1. Sue Hyler

    Coming to the area 10/30 through 11/9. Staying in Jackson Hole 1st night then West Yellowstone for couple days then finally Island Park condo for a week. Still a little green with my camera and really appreciate your tips. I have a D7000 with Nikon 55-300mm lens and standard 18-105mm. I did rent the Nikon wide-angle 14-24mm lens. I like to see your ISO over 500 cause when shooting in manual I seem to have better images increasing the ISO. In my class they really stressed keeping the ISO around 200. I am still hit or miss it seems and struggle with shutter speed settings. But I am getting there and am not afraid of my camera anymore!

  2. Sue, thanks for posting. As a general rule, I set my ISO to the base setting for all landscapes if I am using a tripod. Unless it is windy and the trees are bowing over, shutter speed is usually not an issue. On my D4 and D800, the base ISO is 100. When shooting animals, it is always a balance of ISO and shutter speed to match up with the aperture settings. For a close animal moving fast, you’ll need a fast shutter speed. To meet that requirement, you will probably need to open up the aperture some and increase the ISO. As the ISO increases, it becomes more sensitive and you have to be careful with the other two settings. For the owls, I have been bumping the ISO up to 1250 or even 1600 and trying to get shutter speeds up to 1/1250 or faster. I had a squirrel jumping from one tree to another a while back. I had to get to 1/4000th of a second to freeze him at my close distance.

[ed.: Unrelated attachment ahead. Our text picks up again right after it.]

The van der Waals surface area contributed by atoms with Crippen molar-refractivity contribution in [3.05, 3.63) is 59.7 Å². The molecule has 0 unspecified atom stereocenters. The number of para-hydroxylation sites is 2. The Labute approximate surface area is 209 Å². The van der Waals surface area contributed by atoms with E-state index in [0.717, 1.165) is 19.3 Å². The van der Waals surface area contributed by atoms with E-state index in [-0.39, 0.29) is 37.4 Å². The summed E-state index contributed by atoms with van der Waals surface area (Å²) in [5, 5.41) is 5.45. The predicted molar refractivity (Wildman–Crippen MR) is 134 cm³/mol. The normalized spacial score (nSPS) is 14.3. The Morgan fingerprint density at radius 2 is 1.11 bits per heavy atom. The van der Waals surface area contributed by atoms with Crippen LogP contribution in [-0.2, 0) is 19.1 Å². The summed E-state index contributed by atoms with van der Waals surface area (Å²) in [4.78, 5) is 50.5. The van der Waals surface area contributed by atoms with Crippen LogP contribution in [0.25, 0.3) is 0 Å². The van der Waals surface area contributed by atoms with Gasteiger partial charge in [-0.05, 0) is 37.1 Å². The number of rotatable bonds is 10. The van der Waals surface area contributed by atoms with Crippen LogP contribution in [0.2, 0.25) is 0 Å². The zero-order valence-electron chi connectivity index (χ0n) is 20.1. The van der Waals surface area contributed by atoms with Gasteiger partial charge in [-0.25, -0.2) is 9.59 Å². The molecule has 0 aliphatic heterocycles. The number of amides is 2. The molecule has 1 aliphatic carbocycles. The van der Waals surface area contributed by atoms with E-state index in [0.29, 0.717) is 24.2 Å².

3. Sue Hyler

    That is the relationship I still struggle with. I do understand when increasing the shutter speed to capture fast moving subjects I need to crank the f stop down to capture the light. Isn’t there some sort of basic formula for lens length and shutter speed instead of willy nilly dialing? Those owl shots are really something!